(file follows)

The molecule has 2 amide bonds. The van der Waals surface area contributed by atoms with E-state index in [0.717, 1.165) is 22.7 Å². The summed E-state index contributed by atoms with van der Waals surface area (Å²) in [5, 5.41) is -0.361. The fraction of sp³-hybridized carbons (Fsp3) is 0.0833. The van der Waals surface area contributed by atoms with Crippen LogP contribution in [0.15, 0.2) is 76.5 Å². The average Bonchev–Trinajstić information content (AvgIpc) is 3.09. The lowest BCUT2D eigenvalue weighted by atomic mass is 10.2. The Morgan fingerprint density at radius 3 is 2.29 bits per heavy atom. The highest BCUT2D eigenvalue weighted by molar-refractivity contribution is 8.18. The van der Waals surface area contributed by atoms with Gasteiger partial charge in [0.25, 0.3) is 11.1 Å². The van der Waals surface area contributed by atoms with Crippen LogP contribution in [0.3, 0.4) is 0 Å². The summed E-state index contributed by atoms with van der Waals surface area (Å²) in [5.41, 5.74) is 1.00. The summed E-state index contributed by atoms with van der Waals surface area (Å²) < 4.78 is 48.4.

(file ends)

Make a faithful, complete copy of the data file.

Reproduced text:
The molecule has 2 amide bonds. The van der Waals surface area contributed by atoms with E-state index in [0.717, 1.165) is 22.7 Å². The summed E-state index contributed by atoms with van der Waals surface area (Å²) in [5, 5.41) is -0.361. The fraction of sp³-hybridized carbons (Fsp3) is 0.0833. The van der Waals surface area contributed by atoms with Crippen LogP contribution in [0.15, 0.2) is 76.5 Å². The average Bonchev–Trinajstić information content (AvgIpc) is 3.09. The lowest BCUT2D eigenvalue weighted by atomic mass is 10.2. The Morgan fingerprint density at radius 3 is 2.29 bits per heavy atom. The highest BCUT2D eigenvalue weighted by molar-refractivity contribution is 8.18. The van der Waals surface area contributed by atoms with Gasteiger partial charge in [0.25, 0.3) is 11.1 Å². The van der Waals surface area contributed by atoms with Crippen LogP contribution in [0.3, 0.4) is 0 Å². The summed E-state index contributed by atoms with van der Waals surface area (Å²) in [5.41, 5.74) is 1.00. The summed E-state index contributed by atoms with van der Waals surface area (Å²) < 4.78 is 48.4.